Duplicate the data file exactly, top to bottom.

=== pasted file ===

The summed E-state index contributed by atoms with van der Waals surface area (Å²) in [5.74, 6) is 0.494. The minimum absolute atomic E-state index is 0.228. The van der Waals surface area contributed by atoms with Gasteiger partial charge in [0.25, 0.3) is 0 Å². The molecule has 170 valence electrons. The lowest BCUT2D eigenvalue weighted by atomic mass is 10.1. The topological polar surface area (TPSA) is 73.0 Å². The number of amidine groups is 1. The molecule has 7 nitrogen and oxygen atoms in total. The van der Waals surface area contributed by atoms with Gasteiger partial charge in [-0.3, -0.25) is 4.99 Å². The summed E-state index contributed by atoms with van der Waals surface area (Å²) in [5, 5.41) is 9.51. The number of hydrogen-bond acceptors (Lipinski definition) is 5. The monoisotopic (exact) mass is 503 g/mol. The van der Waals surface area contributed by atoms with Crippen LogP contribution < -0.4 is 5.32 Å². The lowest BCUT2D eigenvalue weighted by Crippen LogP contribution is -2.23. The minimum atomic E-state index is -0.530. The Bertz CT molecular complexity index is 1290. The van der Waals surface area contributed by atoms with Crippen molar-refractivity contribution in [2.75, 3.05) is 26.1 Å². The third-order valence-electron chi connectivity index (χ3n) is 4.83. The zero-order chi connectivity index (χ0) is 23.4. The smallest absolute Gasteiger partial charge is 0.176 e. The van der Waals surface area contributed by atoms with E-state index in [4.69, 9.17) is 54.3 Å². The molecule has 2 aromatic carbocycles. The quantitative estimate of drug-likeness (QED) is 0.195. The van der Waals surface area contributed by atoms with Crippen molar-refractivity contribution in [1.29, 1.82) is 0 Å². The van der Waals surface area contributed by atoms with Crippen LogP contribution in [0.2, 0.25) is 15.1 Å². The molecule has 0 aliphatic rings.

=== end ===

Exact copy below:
The summed E-state index contributed by atoms with van der Waals surface area (Å²) in [5.74, 6) is 0.494. The minimum absolute atomic E-state index is 0.228. The van der Waals surface area contributed by atoms with Gasteiger partial charge in [0.25, 0.3) is 0 Å². The molecule has 170 valence electrons. The lowest BCUT2D eigenvalue weighted by atomic mass is 10.1. The topological polar surface area (TPSA) is 73.0 Å². The number of amidine groups is 1. The molecule has 7 nitrogen and oxygen atoms in total. The van der Waals surface area contributed by atoms with Gasteiger partial charge in [-0.3, -0.25) is 4.99 Å². The summed E-state index contributed by atoms with van der Waals surface area (Å²) in [5, 5.41) is 9.51. The number of hydrogen-bond acceptors (Lipinski definition) is 5. The monoisotopic (exact) mass is 503 g/mol. The van der Waals surface area contributed by atoms with Crippen LogP contribution < -0.4 is 5.32 Å². The lowest BCUT2D eigenvalue weighted by Crippen LogP contribution is -2.23. The minimum atomic E-state index is -0.530. The Bertz CT molecular complexity index is 1290. The van der Waals surface area contributed by atoms with Crippen molar-refractivity contribution in [2.75, 3.05) is 26.1 Å². The third-order valence-electron chi connectivity index (χ3n) is 4.83. The zero-order chi connectivity index (χ0) is 23.4. The smallest absolute Gasteiger partial charge is 0.176 e. The van der Waals surface area contributed by atoms with E-state index in [4.69, 9.17) is 54.3 Å². The molecule has 2 aromatic carbocycles. The quantitative estimate of drug-likeness (QED) is 0.195. The van der Waals surface area contributed by atoms with Crippen molar-refractivity contribution in [1.29, 1.82) is 0 Å². The van der Waals surface area contributed by atoms with Crippen LogP contribution in [0.2, 0.25) is 15.1 Å². The molecule has 0 aliphatic rings.